Iphigenuous: Stories Like These & Griffin Independent’s Minus One Sister

Off the top of my head, this is the fifth retelling of the myth of Orestes (and/or Elektra; they were siblings after all) that I have seen in the past couple of years. There is nothing necessarily wrong with that, except that I am still confused as to the finer points of what actually happens in the myth, traditionally-speaking. Some of the retellings, like Kit Brookman’s Small and Tired chose to set their action decades after the events, while others, like Elektra/Orestes earlier this year thrust us right into the thick of it.
Winner of the 2013 Patrick White Playwrights’ Award, Anna Barnes’ Minus One Sister is based off of Sophocles’ version of the story, and unfolds in a fractured whirlwind of naturalistic dialogue scenes and chorus scenes. The story of a family – three sisters, their younger brother, and their parents – as much as the unspeakable crimes the parents commit, and the siblings’ need for retribution, Minus One Sister is a furious and fast-paced play, but I wonder if its swirl of words actually detracts from telling its stories.

Directed by Luke Rogers, the production is strong and clear, and makes sense of Barnes’ script which, apart from the naturalistic scenes, is entirely comprised of unallocated lines. Rogers navigates the mythic and the mundane day-to-day reality of the play with care and skill, although the text hampers this at times, constantly describing multiple people as ‘he’ or ‘she’, ‘him’ or ‘her’, often within the same scene, so we’re never quite sure who exactly it is they are talking about. Similarly in the chorus scenes, where lines overlap, and we grow to realise that the four actors are speaking out of character rather than as the four siblings. And while Rogers does his best to make sense of the mythic story at the heart of the play, a familiarity with the myth of Orestes, Elektra, Iphigenia and the rest of the Oresteia is almost a pre-requisite. Having said that, there is a hypnotic rhythm to Barnes’ play, like a back and forth tennis match, like a Philip Glass piece crossed with a script by Tom Holloway.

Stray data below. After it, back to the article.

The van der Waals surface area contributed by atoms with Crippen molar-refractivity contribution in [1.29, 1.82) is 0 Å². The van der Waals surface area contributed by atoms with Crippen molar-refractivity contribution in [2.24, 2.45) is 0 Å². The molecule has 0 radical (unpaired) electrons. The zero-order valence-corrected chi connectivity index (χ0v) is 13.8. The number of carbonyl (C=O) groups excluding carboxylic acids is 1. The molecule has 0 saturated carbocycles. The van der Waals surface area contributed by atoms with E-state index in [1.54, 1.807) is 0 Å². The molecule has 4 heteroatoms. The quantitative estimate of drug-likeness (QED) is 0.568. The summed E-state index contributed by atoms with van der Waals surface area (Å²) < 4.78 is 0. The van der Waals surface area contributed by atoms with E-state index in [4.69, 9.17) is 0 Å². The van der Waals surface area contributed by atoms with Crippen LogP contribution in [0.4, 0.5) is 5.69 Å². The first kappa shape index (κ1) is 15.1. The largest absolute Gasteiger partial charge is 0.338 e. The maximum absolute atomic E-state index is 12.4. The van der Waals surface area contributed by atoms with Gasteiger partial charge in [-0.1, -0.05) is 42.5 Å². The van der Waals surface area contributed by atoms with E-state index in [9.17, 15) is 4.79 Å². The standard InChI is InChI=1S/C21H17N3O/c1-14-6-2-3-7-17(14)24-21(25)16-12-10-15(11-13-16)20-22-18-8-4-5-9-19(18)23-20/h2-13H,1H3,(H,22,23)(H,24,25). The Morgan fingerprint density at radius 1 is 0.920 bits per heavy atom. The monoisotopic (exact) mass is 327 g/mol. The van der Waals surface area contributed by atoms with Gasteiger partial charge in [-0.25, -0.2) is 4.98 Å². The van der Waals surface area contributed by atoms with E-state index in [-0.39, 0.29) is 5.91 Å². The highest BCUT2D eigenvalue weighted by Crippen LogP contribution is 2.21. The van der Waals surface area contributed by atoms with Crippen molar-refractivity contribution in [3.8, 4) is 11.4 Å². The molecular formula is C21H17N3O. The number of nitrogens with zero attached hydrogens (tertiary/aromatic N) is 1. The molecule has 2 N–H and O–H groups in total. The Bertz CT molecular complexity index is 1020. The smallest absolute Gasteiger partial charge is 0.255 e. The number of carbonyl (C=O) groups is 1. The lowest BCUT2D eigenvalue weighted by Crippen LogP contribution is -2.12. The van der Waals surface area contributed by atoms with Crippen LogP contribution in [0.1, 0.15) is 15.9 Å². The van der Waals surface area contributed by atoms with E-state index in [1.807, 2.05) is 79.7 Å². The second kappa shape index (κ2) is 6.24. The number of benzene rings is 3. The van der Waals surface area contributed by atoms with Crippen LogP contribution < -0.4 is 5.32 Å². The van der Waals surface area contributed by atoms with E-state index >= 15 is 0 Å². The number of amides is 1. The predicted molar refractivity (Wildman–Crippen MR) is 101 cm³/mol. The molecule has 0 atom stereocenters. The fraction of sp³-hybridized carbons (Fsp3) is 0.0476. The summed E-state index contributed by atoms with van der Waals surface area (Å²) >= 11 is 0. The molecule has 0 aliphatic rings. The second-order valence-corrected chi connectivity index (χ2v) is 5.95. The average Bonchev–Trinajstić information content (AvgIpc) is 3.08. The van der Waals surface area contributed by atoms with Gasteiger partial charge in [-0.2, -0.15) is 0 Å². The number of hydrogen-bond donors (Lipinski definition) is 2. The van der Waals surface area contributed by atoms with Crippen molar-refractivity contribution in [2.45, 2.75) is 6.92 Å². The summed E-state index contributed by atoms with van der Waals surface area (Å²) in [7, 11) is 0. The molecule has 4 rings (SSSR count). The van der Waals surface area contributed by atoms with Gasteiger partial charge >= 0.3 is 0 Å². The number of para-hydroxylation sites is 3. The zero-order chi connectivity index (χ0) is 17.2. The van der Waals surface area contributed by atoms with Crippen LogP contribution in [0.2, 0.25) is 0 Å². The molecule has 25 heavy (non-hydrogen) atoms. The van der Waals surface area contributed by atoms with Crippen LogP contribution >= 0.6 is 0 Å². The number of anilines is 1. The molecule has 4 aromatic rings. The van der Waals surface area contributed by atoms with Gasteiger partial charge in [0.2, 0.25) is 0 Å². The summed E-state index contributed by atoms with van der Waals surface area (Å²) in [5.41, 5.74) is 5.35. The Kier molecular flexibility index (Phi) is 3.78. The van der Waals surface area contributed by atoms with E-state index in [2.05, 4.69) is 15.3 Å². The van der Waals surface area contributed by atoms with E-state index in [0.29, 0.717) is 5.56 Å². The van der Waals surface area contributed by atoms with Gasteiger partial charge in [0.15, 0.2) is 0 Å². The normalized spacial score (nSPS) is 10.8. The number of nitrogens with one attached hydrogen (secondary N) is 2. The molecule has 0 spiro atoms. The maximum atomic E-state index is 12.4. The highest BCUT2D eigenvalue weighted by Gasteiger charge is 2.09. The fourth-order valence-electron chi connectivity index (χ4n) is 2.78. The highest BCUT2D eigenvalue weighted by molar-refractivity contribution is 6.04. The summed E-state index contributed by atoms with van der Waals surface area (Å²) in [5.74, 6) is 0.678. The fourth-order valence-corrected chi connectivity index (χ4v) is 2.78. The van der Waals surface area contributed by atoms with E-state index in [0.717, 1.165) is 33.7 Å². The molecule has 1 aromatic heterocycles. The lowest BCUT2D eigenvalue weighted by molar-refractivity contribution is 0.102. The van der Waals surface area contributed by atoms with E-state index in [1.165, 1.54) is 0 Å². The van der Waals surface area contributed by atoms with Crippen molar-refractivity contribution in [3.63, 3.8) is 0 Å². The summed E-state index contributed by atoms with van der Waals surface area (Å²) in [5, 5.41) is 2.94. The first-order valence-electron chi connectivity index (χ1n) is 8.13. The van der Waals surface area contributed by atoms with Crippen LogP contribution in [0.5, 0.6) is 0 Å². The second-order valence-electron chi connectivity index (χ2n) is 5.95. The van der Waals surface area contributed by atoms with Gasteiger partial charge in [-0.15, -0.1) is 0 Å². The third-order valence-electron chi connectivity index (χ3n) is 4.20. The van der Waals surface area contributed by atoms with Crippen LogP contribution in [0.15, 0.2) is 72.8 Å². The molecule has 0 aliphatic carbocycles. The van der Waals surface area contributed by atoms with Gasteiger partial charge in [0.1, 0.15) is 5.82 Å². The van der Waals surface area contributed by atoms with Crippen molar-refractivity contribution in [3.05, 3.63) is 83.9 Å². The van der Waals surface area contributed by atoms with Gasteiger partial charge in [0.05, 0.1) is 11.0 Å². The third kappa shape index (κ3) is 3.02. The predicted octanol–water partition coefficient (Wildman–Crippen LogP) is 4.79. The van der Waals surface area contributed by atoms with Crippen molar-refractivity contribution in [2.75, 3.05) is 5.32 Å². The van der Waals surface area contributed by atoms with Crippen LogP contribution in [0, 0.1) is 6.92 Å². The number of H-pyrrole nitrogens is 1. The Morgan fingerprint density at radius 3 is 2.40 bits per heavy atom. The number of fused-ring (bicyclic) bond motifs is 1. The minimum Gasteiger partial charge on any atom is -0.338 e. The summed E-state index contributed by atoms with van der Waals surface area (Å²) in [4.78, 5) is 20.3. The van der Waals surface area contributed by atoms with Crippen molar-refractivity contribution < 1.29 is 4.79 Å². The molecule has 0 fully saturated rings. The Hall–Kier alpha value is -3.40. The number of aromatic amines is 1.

Rogers’ cast are all strong, and carry the play with conviction and honesty. Kate Cheel’s ‘wild sister’ Elektra with her arched eyebrows and steely resolve; Contessa Treffone’s ‘smart sister’ Chrysothemis with her concern for her siblings; Lucy Heffernan’s long-suffering ‘pretty sister’ Iphigenia who is present-but-not-present, the minus-one-sister; and Liam Nunan’s ‘baby CEO’ Orestes, sent to a European boarding school at six years old, only learning of his family’s recent past during a school assignment. Georgia Hopkins’ set – a once-opulent neo-baroque mansion – makes the tiny Griffin stage seem larger than normal, and Sian James-Holland’s lighting clearly shifts between the different scenes and modes of storytelling, creating clarity and colour where it might otherwise not be. Nate Edmondson’s score and sound design seems to rely upon a series of ominous drones and reverberating metallic clangs, but it also adds to the pervasive sense of unease and dread which hangs over these characters’ heads.

Despite the strengths of this production, it still feels slightly too long – the beginning dwells upon its set-up for longer than it perhaps needs to, and the middle is weighted with obfuscation and indecision as we to-and-fro from the rehab clinic to chorus scenes to Orestes in Europe, and only really achieves that thrilling Greek-tragedy style once Orestes returns and plans to set things right with Elektra’s help. Perhaps if it was a bit tighter, its storytelling a little clearer as to what this family’s story is, the play’s fractured chronology would make more sense, would become clearer.

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